Sprint President of Business Markets Paget Alves said the carrier will release a 4G-enabled tablet in 2011, according to reporting from Forbes.
Currently, Sprint-like eventually Verizon Wireless, AT&T, T-Mobile and U.S. Cellular-offers the Samsung Galaxy Tab. The tablet, however, is only capable of running at 3G speeds, despite the fact that Sprint, a majority owner of WiMax company Clearwire, has offered 4G since 2008.
Alves declined to say which manufacturer Sprint will team with to release the tablet, but added that “70 to 80 percent of the chief information officers (CIOs) that Sprint speaks with are interested in deploying tablets to their workforces.
“The adoption rate for tablets in the business sector is much, much faster than we expected,” Alves said, according to Forbes.
Sprint’s desire to cater to the enterprise market makes Research In Motion’s BlackBerry PlayBook a good guess. RIM first introduced the tablet in September and has pointed to early 2011 for its release but offered no specific date or price. The tablet features a 7-inch display, WiFi connectivity (and 3G through a user’s BlackBerry smartphone), 1GB of RAM and a 1GB dual-core processor. Notably, it will also run an operating system based on the QNX software RIM acquired in April, and not the overhauled BlackBerry 6 OS.
The PlayBook could prove a good move for Sprint. While analysts were initially uncertain about the amount of consumer interest the PlayBook might pique, an October survey from ChangeWave found that as many tablet-interested consumers were “most likely” planning to buy a PlayBook as were planning to buy a Samsung Galaxy Tab, Hewlett-Packard Slate, Archos Tablet, Dell Streak and Sony Dash combined. (Since then, Samsung has sold more than 1 million Galaxy Tabs.)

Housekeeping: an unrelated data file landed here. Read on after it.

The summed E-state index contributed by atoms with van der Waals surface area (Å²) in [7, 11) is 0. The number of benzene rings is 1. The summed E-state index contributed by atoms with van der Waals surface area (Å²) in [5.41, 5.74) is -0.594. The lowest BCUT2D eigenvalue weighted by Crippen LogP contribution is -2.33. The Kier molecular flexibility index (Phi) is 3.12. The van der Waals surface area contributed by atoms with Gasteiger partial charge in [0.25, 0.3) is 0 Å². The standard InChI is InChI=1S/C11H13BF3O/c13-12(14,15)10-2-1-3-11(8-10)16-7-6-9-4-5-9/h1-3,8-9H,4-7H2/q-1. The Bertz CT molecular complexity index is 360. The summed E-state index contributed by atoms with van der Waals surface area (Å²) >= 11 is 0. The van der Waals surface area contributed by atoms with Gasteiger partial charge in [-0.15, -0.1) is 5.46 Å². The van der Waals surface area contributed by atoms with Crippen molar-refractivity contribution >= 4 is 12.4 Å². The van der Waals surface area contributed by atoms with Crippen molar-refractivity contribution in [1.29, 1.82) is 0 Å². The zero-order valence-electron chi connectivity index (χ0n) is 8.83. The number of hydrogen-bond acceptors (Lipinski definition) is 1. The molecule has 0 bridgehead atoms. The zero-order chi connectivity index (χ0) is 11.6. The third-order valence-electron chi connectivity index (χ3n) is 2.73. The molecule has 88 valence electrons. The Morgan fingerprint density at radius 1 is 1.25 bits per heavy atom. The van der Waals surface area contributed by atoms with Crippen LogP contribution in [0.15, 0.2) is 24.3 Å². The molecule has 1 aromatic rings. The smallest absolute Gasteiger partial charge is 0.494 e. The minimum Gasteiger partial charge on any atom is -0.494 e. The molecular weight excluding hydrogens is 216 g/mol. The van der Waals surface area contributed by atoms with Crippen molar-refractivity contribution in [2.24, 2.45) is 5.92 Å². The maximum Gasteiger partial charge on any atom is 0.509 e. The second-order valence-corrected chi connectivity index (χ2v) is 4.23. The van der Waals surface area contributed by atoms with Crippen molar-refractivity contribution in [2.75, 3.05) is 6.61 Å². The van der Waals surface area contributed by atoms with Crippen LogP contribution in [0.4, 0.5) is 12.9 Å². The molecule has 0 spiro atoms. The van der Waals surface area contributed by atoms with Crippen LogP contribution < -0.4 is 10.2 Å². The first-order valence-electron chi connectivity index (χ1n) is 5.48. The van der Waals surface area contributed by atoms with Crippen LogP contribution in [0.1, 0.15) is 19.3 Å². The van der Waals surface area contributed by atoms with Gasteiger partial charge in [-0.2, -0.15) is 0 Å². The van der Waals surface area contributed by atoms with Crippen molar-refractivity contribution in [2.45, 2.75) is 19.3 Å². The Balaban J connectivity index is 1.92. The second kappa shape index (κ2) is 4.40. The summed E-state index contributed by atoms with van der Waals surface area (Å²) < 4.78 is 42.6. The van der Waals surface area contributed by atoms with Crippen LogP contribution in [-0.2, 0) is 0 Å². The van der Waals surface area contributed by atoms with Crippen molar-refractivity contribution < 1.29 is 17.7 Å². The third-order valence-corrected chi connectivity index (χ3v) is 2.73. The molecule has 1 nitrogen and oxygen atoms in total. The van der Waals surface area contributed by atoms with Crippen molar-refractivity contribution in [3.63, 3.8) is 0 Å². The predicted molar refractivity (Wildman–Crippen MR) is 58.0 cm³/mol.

Another possibility for Sprint is the HP tablet, slated to run a version of WebOS, the software HP acquired in its purchase of Palm this summer. Jon Rubinstein, the former CEO of Palm and now the head of HP’s Palm division, recently confirmed that HP will release the tablet in 2011. And of course, Rubinstein has a relationship with Sprint, having chosen the carrier to launch the Palm Pre-its big effort to rejuvenate Palm-in June 2009.
Alves reportedly also noted that, when it comes to selling tablets, Sprint is considering the appeal and feasibility of various types of bundles and price points. (Yankee Group recently predicted that tiered pricing will be king in 2011.)
Despite Sprint’s head start into the 4G market, there are now plenty of competitors catching up. On Dec. 5, Verizon Wireless launched its LTE-based (Long-Term Evolution) 4G network, which it plans to extend to 38 metropolitan markets and 60 airports by year’s end. And over the summer, even little MetroPCS launched a 4G LTE network in Las Vegas. The surprise entrant, however, was T-Mobile, which has begun marketing its speedy HSPA+ network as 4G and selling a 4G-enabled myTouch smartphone.
“Throwing around [the term 4G] will make it less meaningful,” Alves said, according to Forbes. “Then it will be more about delivering what people expect from a ‘4G’ experience.” He added that even with Verizon, the nation’s largest carrier, now in the game, he expects Sprint’s business customers-its market for a 4G tablet-to remain loyal.
“We’ve been in this market for over two years,” he told Forbes. “We’ve had a lot of time to work with our customers and build up a portfolio of 4G devices and services.”